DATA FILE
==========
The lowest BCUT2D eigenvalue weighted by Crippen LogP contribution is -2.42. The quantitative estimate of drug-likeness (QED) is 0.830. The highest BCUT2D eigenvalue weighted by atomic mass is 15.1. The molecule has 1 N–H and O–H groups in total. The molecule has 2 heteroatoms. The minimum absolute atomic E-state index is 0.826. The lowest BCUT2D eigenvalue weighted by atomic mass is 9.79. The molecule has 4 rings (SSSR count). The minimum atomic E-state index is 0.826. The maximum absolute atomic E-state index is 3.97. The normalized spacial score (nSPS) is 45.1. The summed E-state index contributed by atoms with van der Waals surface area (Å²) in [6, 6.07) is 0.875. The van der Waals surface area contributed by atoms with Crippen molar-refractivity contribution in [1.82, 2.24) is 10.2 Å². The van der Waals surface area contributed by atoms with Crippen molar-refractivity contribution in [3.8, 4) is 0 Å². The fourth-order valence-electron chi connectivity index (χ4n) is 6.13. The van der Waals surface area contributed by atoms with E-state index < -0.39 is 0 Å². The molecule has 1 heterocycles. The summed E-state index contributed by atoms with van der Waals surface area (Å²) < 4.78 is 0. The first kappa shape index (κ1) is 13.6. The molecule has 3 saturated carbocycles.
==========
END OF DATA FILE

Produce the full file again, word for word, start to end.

The lowest BCUT2D eigenvalue weighted by Crippen LogP contribution is -2.42. The quantitative estimate of drug-likeness (QED) is 0.830. The highest BCUT2D eigenvalue weighted by atomic mass is 15.1. The molecule has 1 N–H and O–H groups in total. The molecule has 2 heteroatoms. The minimum absolute atomic E-state index is 0.826. The lowest BCUT2D eigenvalue weighted by atomic mass is 9.79. The molecule has 4 rings (SSSR count). The minimum atomic E-state index is 0.826. The maximum absolute atomic E-state index is 3.97. The normalized spacial score (nSPS) is 45.1. The summed E-state index contributed by atoms with van der Waals surface area (Å²) in [6, 6.07) is 0.875. The van der Waals surface area contributed by atoms with Crippen molar-refractivity contribution in [1.82, 2.24) is 10.2 Å². The van der Waals surface area contributed by atoms with Crippen molar-refractivity contribution in [3.8, 4) is 0 Å². The fourth-order valence-electron chi connectivity index (χ4n) is 6.13. The van der Waals surface area contributed by atoms with E-state index < -0.39 is 0 Å². The molecule has 1 heterocycles. The summed E-state index contributed by atoms with van der Waals surface area (Å²) < 4.78 is 0. The first kappa shape index (κ1) is 13.6. The molecule has 3 saturated carbocycles.